Groundhog Day takes on new meaning for some in 2021, as the last year may have felt like one long day or a rendition of Bill Murray’s 1993 “Groundhog Day” experience.
But according to Pennsylvania’s Punxsutawney Phil, the famous groundhog who scurried out around 7:25 a.m. Tuesday to predict the weather, the country is due for six more weeks of winter.
The Groundhog Day tradition took hold in the U.S. with Punxsutawney Phil’s 1887 prognostication, an offshoot of the Candlemas tradition, marking the midpoint between the winter solstice and spring equinox. In Germany, hedgehogs became a part of the tradition, making the first predictions for the winter. When German settlers came to the U.S., groundhogs became the tradition’s new mascot.
Part of the lore and allure of Pennsylvania’s tradition is Phil being the only true American groundhog prognosticator. But while Phil’s predictions may sometimes hold up in the Northeast, predicting the weather for the entire country is another task altogether, and some other states — with mammals such as groundhogs, nutrias, beavers and hedgehogs — take the annual prediction upon themselves.
In Georgia, the General Beauregard Lee, nicknamed “Beau,” is famous around the South for his accuracy, listed at 94% according to PolitiFact. Beau, one of Punxsutawney Phil’s strongest rivals, holds honorary doctorates from University of Georgia in weather prognostication and Southern groundology from Georgia State.
Woodstock, Illinois, where “Groundhog Day” was filmed, is home to Woodstock Willie, the local weather prognosticator, and the star of a weeklong festival in honor of the holiday. The prognostication in Woodstock is notably a reenactment of the 1993 film’s Groundhog Day ceremony.
In Louisiana, two nutrias — large semi-aquatic rodents — predict the changing season. Pierre C. Shadeaux of New Iberia is known as the area’s “Cajun Groundhog,” as the more traditional mammals are not native to the area. New Orleans is home to T-Boy, another nutria-turned weather prognosticator.
Western Maryland Murray is Maryland’s own groundhog star, making seasonal predictions since 2008. In Michigan, Woody the Woodchuck, another name for the mammal, is the designated prognosticator for the state, and one of the only female groundhogs appointed to the position. Essex Ed has been making weather predictions in New Jersey since 1997, extending his duties to making predictions for the Super Bowl winner each year as well.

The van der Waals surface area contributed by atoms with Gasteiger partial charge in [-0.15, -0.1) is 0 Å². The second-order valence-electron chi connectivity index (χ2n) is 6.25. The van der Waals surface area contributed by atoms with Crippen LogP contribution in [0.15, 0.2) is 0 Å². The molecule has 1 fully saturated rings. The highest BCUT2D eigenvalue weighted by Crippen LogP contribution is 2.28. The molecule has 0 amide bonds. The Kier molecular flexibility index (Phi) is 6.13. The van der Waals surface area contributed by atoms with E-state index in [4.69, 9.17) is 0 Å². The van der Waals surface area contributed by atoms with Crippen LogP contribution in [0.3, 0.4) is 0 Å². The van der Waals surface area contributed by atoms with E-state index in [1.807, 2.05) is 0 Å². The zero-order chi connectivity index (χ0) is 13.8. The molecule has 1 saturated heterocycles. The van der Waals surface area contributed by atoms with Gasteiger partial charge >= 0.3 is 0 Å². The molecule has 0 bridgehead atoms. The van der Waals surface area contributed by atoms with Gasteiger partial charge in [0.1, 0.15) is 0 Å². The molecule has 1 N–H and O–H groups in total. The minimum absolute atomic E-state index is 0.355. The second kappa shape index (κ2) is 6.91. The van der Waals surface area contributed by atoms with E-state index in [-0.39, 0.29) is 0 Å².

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New York is home to at least four prognosticating groundhogs: Staten Island Chuck makes the official prediction for New York City, while Dunkirk Dave, Malverne Mel and Holtsville Hal make predictions throughout other parts of the state.
Sir Walter Wally of Raleigh, North Carolina, is the official prognosticator for that state and reportedly holds a better record of accuracy than Punxsutawney Phil. Buckeye Chuck is Ohio’s official state groundhog, based in Marion, but the city of Cleveland has its own hometown groundhog: Thistle the Whistlepig, a newcomer to the prognosticator scene.
Oregon is home to Fufu and Nancy the Hedgehogs, the more traditional prognosticator dating back to the practice’s German roots. But in 2020, Filbert the Beaver, also known as “Stumptown Fil,” made the annual prognostication in the Beaver State.
Chattanooga Chuck of Chattanooga, Tennessee, is a groundhog whose prognostication is unique, delivered as a poem each year.
In West Virginia, French Creek Freddie is the go-to groundhog, with over 60% accuracy in his 43 years of service as the state’s prognosticator. And Sun Prairie, Wisconsin’s Jimmy the Groundhog has likewise been touted for his “extremely high accuracy rate,” according to the city’s website.
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